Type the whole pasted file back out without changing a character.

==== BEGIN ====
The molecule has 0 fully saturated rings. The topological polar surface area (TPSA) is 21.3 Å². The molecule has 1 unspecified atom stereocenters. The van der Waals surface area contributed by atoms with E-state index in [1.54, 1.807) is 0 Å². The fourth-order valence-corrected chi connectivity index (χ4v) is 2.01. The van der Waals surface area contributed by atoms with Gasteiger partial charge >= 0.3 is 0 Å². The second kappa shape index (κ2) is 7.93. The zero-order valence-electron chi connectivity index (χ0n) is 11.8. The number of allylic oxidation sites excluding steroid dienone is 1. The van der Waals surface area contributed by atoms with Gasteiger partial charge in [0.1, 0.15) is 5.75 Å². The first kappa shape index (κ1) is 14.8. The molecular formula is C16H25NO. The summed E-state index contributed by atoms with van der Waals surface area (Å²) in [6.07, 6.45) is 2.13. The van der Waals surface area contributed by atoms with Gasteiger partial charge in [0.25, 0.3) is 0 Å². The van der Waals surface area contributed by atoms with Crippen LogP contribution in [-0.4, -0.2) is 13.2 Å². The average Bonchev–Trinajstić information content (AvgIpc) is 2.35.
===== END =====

The molecule has 0 fully saturated rings. The topological polar surface area (TPSA) is 21.3 Å². The molecule has 1 unspecified atom stereocenters. The van der Waals surface area contributed by atoms with E-state index in [1.54, 1.807) is 0 Å². The fourth-order valence-corrected chi connectivity index (χ4v) is 2.01. The van der Waals surface area contributed by atoms with Gasteiger partial charge >= 0.3 is 0 Å². The second kappa shape index (κ2) is 7.93. The zero-order valence-electron chi connectivity index (χ0n) is 11.8. The number of allylic oxidation sites excluding steroid dienone is 1. The van der Waals surface area contributed by atoms with Gasteiger partial charge in [0.1, 0.15) is 5.75 Å². The first kappa shape index (κ1) is 14.8. The molecular formula is C16H25NO. The summed E-state index contributed by atoms with van der Waals surface area (Å²) in [6.07, 6.45) is 2.13. The van der Waals surface area contributed by atoms with Gasteiger partial charge in [0.25, 0.3) is 0 Å². The van der Waals surface area contributed by atoms with Crippen LogP contribution in [-0.4, -0.2) is 13.2 Å². The average Bonchev–Trinajstić information content (AvgIpc) is 2.35.